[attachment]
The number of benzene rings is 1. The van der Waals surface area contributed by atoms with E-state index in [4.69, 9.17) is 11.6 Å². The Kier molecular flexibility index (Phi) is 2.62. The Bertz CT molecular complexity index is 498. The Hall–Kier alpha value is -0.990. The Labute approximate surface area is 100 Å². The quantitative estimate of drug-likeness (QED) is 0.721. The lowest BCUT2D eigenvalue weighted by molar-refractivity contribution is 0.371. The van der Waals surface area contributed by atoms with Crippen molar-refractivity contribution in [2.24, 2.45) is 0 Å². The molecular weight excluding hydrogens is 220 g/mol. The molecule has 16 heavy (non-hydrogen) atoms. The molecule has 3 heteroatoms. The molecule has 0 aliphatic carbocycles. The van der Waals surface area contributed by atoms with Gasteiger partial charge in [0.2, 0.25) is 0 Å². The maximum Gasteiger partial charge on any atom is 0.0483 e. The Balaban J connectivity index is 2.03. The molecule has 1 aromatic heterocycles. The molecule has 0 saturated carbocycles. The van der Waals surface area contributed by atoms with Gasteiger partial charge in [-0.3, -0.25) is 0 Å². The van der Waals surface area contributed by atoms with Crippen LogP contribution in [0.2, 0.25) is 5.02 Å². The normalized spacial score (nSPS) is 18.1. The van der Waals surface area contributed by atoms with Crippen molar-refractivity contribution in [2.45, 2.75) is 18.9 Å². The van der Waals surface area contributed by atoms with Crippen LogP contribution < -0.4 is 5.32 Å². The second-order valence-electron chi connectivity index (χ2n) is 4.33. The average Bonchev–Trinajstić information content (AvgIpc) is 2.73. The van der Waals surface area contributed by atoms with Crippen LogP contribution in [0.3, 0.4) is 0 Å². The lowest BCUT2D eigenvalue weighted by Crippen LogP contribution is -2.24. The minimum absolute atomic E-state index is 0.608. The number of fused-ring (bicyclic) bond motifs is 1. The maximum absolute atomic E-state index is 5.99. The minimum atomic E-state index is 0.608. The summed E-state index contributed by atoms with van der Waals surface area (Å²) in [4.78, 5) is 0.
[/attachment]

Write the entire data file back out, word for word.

The number of benzene rings is 1. The van der Waals surface area contributed by atoms with E-state index in [4.69, 9.17) is 11.6 Å². The Kier molecular flexibility index (Phi) is 2.62. The Bertz CT molecular complexity index is 498. The Hall–Kier alpha value is -0.990. The Labute approximate surface area is 100 Å². The quantitative estimate of drug-likeness (QED) is 0.721. The lowest BCUT2D eigenvalue weighted by molar-refractivity contribution is 0.371. The van der Waals surface area contributed by atoms with Crippen molar-refractivity contribution in [2.24, 2.45) is 0 Å². The molecular weight excluding hydrogens is 220 g/mol. The molecule has 16 heavy (non-hydrogen) atoms. The molecule has 3 heteroatoms. The molecule has 0 aliphatic carbocycles. The van der Waals surface area contributed by atoms with Gasteiger partial charge in [0.2, 0.25) is 0 Å². The maximum Gasteiger partial charge on any atom is 0.0483 e. The Balaban J connectivity index is 2.03. The molecule has 1 aromatic heterocycles. The molecule has 0 saturated carbocycles. The van der Waals surface area contributed by atoms with Gasteiger partial charge in [-0.3, -0.25) is 0 Å². The van der Waals surface area contributed by atoms with Crippen LogP contribution in [0.2, 0.25) is 5.02 Å². The normalized spacial score (nSPS) is 18.1. The van der Waals surface area contributed by atoms with Crippen molar-refractivity contribution in [2.45, 2.75) is 18.9 Å². The van der Waals surface area contributed by atoms with Crippen LogP contribution < -0.4 is 5.32 Å². The second-order valence-electron chi connectivity index (χ2n) is 4.33. The average Bonchev–Trinajstić information content (AvgIpc) is 2.73. The van der Waals surface area contributed by atoms with Crippen LogP contribution in [0.3, 0.4) is 0 Å². The lowest BCUT2D eigenvalue weighted by Crippen LogP contribution is -2.24. The minimum absolute atomic E-state index is 0.608. The number of fused-ring (bicyclic) bond motifs is 1. The maximum absolute atomic E-state index is 5.99. The minimum atomic E-state index is 0.608. The summed E-state index contributed by atoms with van der Waals surface area (Å²) in [4.78, 5) is 0.